Many user interface products can be made with a tactile or non-tactile keypads that illicit a response. A tactile response transmits a physical or touch response to the end user, whereas a non-tactile response does not. Products such as membrane switches can be made using either tactile or non-tactile. Capacitive touch screens, resistive touch screens, and force sensing resistors are products that can only be made with a non-tactile design. While each product has their advantages, you'll want to choose the one that best fits your end product and intended users.
How Do Tactile Keypads Work?
Tactile feedback means the end user receives a physical response when a button is pressed. Most often, when the operator presses the button down, he or she can feel it pop back up. Tactile keypads are also called momentary switches, meaning the switch only works when the button is pressed. As soon as the force is removed, the circuit is broken and controls are shut off.
Tactile Keypads & Membrane Switches
You need to add metal domes to make a membrane switch elicit a tactile response. The domes are placed between the graphic overlay and the bottom circuit. When a metal dome is added to a membrane switch, there must be a dome retaining layer to prevent the domes from moving freely. The click heard from a metal dome being pressed lets the operator know that the button was pressed successfully.
Metal domes add durability to your product and can be pressed over 1,000,000 times without wearing out. Actuator pads can also be placed on the top of the metal domes to increase the tactile feel. Some domes already contain an actuator that provides an additional raised part of the metal dome, making it more tactile. An actuator or pad installation can increase the tactile feel if the dome’s height is too low compared to the rest of the membrane switch. If you are concerned that a regular flattop metal dome might not be as connective as you want, domes with dimples can be provided. This kind of metal dome helps to make the connection between the circuit and the button. Snaptron, the leading manufacturer of metal domes, offers a variety of types and sizes.
Polydome switches are also standard to add a tactile response to membrane switches. Polydomes are embossed domes in a plastic material that create the tactile feel typically achieved with the metal dome. The word “poly” comes from the polymer used for the membrane switch (polyester). The advantage of using polydome switches over traditional metal dome switches is that there is no metal, so no opportunities for rush or tarnish. If the device is used around any liquid, polydomes are usually the preferred option because the materials will not be affected like the metal domes. If a metal dome encounters moisture, it could tarnish and short out the circuit. Polydome switches can provide the same tactile feel without the risk. To achieve tactile feedback from a polydome switch, typically the graphic overlay layer will have embossing.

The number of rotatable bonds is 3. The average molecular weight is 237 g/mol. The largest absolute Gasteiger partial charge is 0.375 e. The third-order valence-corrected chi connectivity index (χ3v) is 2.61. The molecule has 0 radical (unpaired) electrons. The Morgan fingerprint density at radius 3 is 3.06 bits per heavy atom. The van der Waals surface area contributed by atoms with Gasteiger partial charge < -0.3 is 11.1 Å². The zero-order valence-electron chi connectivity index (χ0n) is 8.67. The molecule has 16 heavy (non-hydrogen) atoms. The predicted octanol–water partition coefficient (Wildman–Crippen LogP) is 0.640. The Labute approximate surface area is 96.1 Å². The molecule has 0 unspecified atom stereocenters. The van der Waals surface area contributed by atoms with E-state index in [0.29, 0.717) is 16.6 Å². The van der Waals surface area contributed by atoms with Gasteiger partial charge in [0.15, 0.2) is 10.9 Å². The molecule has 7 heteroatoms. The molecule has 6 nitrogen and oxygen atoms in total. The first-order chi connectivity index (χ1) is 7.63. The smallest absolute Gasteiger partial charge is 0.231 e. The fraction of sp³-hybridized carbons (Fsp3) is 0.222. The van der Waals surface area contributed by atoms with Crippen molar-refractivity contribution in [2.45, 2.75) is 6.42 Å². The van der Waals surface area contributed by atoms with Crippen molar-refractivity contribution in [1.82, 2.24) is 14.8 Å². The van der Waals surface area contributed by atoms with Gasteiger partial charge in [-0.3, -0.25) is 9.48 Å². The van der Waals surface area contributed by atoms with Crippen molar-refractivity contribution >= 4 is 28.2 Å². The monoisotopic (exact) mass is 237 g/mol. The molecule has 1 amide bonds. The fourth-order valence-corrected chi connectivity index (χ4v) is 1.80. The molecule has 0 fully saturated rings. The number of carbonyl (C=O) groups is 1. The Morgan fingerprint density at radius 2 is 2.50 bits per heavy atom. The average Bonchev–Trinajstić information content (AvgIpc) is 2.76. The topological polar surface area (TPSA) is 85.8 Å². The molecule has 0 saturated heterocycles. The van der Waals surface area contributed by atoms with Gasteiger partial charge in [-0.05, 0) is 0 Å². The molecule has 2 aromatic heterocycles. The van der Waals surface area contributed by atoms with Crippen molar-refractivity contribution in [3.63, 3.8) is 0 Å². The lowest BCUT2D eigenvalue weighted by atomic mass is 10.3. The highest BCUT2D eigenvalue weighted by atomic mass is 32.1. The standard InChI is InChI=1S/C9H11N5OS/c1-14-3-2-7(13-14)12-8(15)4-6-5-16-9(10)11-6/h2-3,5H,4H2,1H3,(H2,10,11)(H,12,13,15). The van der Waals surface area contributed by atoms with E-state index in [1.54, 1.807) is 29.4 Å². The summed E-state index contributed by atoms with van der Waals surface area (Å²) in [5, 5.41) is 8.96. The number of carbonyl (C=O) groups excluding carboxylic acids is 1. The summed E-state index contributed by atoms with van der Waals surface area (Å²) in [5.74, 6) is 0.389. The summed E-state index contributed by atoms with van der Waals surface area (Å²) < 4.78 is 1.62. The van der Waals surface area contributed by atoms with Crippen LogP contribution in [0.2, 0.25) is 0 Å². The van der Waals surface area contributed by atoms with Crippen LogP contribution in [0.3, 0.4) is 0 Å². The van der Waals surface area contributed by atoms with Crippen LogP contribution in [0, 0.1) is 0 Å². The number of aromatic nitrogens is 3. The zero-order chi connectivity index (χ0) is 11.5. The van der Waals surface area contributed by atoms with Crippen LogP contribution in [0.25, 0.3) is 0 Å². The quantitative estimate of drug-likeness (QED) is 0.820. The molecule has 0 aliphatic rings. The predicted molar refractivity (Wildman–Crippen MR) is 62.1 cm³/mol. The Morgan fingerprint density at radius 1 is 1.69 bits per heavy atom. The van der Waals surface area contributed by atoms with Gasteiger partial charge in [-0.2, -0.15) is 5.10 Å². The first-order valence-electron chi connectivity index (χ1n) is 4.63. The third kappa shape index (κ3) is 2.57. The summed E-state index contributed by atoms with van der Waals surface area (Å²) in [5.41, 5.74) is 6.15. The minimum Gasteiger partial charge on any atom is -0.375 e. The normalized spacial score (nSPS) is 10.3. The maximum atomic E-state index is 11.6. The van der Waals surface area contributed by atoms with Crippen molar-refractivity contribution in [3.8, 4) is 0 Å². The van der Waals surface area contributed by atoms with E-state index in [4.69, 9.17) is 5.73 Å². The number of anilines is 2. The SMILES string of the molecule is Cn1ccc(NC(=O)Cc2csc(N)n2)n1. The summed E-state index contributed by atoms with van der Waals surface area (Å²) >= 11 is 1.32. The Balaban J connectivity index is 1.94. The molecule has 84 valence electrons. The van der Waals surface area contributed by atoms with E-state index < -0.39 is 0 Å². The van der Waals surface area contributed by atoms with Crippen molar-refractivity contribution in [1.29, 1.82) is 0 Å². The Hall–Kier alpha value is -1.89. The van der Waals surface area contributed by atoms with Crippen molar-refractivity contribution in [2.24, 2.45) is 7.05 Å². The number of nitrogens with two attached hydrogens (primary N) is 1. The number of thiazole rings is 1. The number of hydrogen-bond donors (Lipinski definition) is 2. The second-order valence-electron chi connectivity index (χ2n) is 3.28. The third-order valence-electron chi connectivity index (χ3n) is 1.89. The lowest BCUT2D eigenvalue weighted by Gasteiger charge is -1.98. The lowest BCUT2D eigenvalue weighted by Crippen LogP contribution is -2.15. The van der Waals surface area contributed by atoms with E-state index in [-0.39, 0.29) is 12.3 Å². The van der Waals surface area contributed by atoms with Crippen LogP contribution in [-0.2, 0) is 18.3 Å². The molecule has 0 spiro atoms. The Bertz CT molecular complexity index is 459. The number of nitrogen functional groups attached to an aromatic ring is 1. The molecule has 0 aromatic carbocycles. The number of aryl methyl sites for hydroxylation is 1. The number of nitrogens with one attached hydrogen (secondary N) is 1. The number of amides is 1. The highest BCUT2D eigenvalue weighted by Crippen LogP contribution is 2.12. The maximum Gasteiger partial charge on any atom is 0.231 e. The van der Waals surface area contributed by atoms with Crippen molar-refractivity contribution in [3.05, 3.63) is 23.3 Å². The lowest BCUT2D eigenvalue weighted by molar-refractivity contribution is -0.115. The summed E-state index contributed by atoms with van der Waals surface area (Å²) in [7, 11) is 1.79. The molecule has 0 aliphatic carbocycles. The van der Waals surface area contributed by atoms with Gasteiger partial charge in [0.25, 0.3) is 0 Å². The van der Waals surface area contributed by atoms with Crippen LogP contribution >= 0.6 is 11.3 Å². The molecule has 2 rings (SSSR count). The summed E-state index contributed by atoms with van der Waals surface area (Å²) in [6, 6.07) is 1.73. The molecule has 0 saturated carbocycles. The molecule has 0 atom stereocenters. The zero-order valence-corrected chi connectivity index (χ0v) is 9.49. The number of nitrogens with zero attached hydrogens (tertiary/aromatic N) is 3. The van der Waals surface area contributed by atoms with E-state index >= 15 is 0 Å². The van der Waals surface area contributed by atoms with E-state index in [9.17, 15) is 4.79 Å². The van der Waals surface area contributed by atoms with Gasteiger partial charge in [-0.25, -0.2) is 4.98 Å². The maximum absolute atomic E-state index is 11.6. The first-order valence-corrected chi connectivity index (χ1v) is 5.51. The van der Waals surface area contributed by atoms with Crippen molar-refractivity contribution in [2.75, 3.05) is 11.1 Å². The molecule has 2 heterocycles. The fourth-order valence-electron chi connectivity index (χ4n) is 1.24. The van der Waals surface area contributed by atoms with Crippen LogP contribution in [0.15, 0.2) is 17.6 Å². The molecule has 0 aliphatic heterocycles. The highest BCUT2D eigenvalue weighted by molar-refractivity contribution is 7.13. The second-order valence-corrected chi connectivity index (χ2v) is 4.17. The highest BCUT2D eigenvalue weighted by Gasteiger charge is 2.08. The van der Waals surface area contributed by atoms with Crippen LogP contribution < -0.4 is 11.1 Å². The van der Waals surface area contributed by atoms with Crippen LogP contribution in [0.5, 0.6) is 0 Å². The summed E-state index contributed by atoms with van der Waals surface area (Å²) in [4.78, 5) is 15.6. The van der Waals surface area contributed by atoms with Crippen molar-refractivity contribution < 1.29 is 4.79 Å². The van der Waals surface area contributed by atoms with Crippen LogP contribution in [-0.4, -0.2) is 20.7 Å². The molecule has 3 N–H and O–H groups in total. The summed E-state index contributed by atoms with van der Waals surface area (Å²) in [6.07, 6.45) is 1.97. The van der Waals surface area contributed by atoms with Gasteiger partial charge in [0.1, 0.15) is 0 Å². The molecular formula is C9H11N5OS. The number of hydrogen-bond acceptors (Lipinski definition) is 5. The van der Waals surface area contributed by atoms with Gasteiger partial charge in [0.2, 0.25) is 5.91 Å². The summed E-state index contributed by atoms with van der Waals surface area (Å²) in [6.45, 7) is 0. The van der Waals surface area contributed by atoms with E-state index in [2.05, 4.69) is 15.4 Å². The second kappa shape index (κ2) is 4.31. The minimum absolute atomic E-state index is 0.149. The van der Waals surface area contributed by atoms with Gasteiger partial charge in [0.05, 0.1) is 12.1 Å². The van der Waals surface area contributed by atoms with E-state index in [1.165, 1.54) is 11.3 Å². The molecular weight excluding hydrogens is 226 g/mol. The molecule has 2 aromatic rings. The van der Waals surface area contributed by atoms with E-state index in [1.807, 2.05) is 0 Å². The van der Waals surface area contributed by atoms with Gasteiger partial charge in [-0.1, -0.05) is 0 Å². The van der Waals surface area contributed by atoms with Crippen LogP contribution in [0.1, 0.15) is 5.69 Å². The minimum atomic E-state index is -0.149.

Tactile Keypads & Rubber Keypads
Rubber keypads are, in essence, tactile buttons. A physical movement or touch must be made to create the connection between the button and the circuit.
An advantage of rubber keypads is that they are made from molded silicone. Silicone is typically molded to create tall buttons. The silicone contains a carbon pill connecting the button and the printed circuit board (PCB). Since the silicone is molded into the button’s off position, the carbon pill is not in contact with the rest of the circuitry until an operator presses the button. The carbon pill hits traces of silver conductive ink to respond to the button push throughout the PCB.
Rubber keypads are durable, so they are preferred across many industries such as safety and construction. They are designed to withstand thousands of activations as well as exposure to moisture and extreme weather. LED lights can also be added to rubber keypads to improve the end user's experience. Silicone is a naturally dead-fronting material to perfectly diffuse the light into the correct spots.
How Do Non-Tactile Keypads Work?
A non-tactile keypad has no mechanical movement between the button and the circuit. User interface devices that use non-tactile buttons produce no noise and no reaction click. Non-tactile keypads are made of two silver traces with a spacer film in between. Similar to a metal dome, the film separates the silver from being constantly connected.
A disadvantage of non-tactile keypads is that the lack of feedback might concern the operator. Without a physical sensation or noise, the end user might wonder if they activated the button. Instead, the feedback options, such as lights, can be added to non-tactile buttons. Once the user presses the button, a light can illuminate to signal the button has been activated.
Non-Tactile Keypads & Capacitive Touch
Capacitive touch sensors are non-tactile user interface products. They use an electric charge held within a silver circuit layer. When a finger comes in very close proximity with the circuit layer, the capacitance of the circuit is changed, and the signal is sent to the controller that the “button” has been pressed.
When a person presses a capacitive touch sensor, they cannot feel any movement within the device. Capacitive touch sensors are typically used for household appliances such as refrigerators, washers, and drying machines. Capacitive touch sensors do not have any moving parts. This means that they are extremely durable and easy to clean. The sensors can be integrated into curved in-mold electronics surfaces allowing for more creative designs.